Serves 6.

Friday, August 15, 2008

TWD Update

I know I said I wasn't going to splurge on yet another cookbook but I caved and ordered Baking: From My Home to Yours by Dorie Greenspan. As this is the book Tuesdays with Dorie is based on, I can now officially join!

Can you believe how much packaging came for just one (admittedly heavy) book? I opened the front door to find a gigantic sack sitting there. It looked like something you would get potting mix or fertiliser in. Picasso helped open it :)

I'm looking forward to making next Tuesday's recipe from the book this time around!

Thursday, August 14, 2008

Monday, August 11, 2008

Tuesdays with Dorie: Blueberry Sour Cream Icecream

I was really excited to make icecream this week, despite the fact that it's the middle of winter here. I felt a little ridiculous actually, preparing icecream while wearing jeans, thick socks, ugg boots and 3 layers on top including a big woolly jumper. Brrrr!

This week's recipe was chosen by Dolores of Chronicles in Culinary Curiosity.

I have to say I loved this recipe. I tasted the blueberry/sugar/lime mix as it was simmering and it tasted like the perfect base for a cocktail! It made for a beautiful colour too.

The taste test ...

Delicious. I thought it was like frozen blueberry cheesecake which can never be a bad thing! I ended up adding the juice of a whole lime and I'm glad I did because it needed that extra zing. Overall more like frozen yoghurt than icecream but big thumbs up all round.

Next week we have ... Granola Grabbers (??) No idea. Will have to wait and see what that is!

Sunday, August 10, 2008

Sesame Chicken with Ginger Rice

This is one our favourite chicken dishes and the bonus is that it's light, healthy and full of flavour. But be warned, if you don't like ginger, DO NOT make this recipe! Or at least cut down the amount of fresh ginger. The ginger beer sounds strange but it creates beautifully sticky, fragrant rice that is tasty enough to eat on its own. We always make double the recipe so there is enough for lunch the next day.

Sesame Chicken with Ginger Rice
Adapted from Simply Healthy, 1999, p82

500g chicken breast
1 tablespoon sesame seeds
1 tablespoon rice wine
2 tablespoons honey
2 tablespoons soy sauce
2 tablespoons oyster sauce (I leave this out because it contains MSG)
1 tablespoon sesame oil
1 tablespoon of fresh ginger, chopped finely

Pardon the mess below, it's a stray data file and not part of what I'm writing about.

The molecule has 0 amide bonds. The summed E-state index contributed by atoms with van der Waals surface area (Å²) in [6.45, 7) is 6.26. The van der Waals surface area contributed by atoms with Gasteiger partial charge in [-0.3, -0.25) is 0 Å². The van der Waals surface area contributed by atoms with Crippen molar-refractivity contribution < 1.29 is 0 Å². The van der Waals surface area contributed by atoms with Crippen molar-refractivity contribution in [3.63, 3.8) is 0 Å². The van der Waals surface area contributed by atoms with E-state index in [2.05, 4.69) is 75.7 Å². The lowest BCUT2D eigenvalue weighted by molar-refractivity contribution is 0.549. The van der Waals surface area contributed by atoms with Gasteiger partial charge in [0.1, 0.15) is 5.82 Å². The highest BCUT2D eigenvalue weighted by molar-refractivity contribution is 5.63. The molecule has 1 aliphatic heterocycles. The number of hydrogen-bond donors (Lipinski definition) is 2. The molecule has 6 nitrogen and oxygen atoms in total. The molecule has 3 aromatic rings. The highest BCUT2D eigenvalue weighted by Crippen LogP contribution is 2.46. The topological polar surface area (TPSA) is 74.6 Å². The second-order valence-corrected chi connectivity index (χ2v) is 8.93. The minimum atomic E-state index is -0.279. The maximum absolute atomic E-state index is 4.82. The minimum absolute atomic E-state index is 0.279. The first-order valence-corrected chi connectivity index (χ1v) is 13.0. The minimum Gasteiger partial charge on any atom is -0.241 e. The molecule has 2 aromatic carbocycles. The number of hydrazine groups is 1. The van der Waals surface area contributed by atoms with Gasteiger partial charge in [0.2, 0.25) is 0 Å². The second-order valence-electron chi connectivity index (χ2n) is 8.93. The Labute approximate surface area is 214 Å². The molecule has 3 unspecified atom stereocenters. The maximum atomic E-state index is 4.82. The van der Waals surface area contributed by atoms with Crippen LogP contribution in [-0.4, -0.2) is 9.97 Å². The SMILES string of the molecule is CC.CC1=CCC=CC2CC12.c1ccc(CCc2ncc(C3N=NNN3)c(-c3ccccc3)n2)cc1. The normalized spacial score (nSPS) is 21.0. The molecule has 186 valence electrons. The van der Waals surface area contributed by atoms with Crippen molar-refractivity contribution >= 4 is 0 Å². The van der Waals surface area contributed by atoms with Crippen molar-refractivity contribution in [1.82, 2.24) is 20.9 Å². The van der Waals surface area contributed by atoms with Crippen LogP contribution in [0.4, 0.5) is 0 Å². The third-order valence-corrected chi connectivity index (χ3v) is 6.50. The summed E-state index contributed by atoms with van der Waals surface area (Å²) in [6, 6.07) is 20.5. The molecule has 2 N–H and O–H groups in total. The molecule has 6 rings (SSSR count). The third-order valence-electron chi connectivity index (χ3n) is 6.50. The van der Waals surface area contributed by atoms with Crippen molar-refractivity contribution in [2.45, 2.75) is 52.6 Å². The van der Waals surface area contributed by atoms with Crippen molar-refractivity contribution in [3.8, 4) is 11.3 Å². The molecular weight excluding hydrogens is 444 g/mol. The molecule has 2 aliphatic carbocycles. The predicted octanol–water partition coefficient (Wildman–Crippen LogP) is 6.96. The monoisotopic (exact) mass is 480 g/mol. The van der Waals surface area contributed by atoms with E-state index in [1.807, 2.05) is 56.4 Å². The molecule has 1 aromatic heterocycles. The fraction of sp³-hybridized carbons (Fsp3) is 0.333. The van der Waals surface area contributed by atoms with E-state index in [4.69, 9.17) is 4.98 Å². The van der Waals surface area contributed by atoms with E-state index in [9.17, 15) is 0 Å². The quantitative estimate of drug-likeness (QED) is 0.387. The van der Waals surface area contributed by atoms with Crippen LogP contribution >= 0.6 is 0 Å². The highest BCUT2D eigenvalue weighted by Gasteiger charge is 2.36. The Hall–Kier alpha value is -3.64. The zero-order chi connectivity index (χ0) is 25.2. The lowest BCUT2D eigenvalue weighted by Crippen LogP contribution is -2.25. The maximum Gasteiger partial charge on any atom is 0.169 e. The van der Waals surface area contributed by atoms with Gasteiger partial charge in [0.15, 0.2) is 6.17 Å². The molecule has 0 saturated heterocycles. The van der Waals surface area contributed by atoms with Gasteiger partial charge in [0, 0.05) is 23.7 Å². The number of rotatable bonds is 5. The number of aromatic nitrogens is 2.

1 tablespoon sesame oil
1 cup short grain rice
330ml ginger beer
1 teaspoon diced pickled ginger ( I leave this out because it is full of artificial colours etc)
1 tablespoon finely chopped spring onions

Toast the sesame seeds in a dry frying pan for 2-3 minutes.Combine sesame seeds, rice wine, honey, soy sauce, oyster sauce and sesame oil together in a large bowl to create the marinade. Cut the chicken into large strips and place in the marinade for 1 hour or overnight.

For the rice, place the fresh ginger and sesame oil in a large saucepan over a low heat. Cook, stirring occasionally for 5 minutes and then add the rice. Stir for 2 minutes. Stir in the ginger beer and the pickled ginger. Bring to the boil and then reduce the heat and cover. Cook for 10-15 minutes until the liquid is absorbed. (We always make ours in a rice cooker and it works perfectly. Just remember to follow the recommendations given in the manual - usually 1:1 rice to liquid for white rice).

While the rice is cooking, thread the chicken onto skewers and then BBQ or grill for 10-15 minutes, brushing with the marinade as they cook. (We don't normally skewer the chicken, just cook it in a large fry pan in batches).

To serve, spoon rice into serving bowls and top with chicken pieces. Sprinkle over sliced spring onions and tasted sesame seeds. Serve with greens. Yum!

Serves 4.

Apple Cinnamon Muffins

I woke up this morning feeling hot and absolutely starving. Most mornings I don't eat breakfast for at least an hour or 2 after I get up but there's something about Sunday mornings. Possibly the fact I ate too much rubbish the night before?

These are my favourite basic muffins. You can easily switch the main flavours and make banana or rhubarb or blueberry or anything else you can think of.

Apple Cinnamon Muffins
Recipe from

300g (2 cups) plain flour
1 tbs baking powder
2 tsp ground cinnamon
150g (3/4 cup, firmly packed) brown sugar
2 medium (about 375g) Granny Smith apples, cored, peeled, chopped
125g (3/4 cup) seedless raisins (optional - I left these out purely because we didn't have any)
125g butter, melted, cooled
2 eggs, lightly whisked
185mls (3/4 cup) milk

Preheat oven to 180°C. Grease or line 12 muffin pans.

Sift the flour, baking powder and cinnamon together into a large bowl. Stir in the brown sugar, apples and raisins until well combined.

Whisk together the butter, eggs and milk until well combined. Add the wet ingredients to the dry ingredients and stir with a large metal spoon until only just combined. Be careful not to over-mix or the muffins will be tough.

Spoon the mixture into the muffin pans. Sprinkle some raw or demerara sugar over the top for extra crunch. Bake for 20 - 25 minutes or until golden and cooked through (when a skewer inserted into the middle comes out clean). Remove from oven and stand for 2-3 minutes before turning onto a wire rack. Serve warm or at room temperature. Makes 12.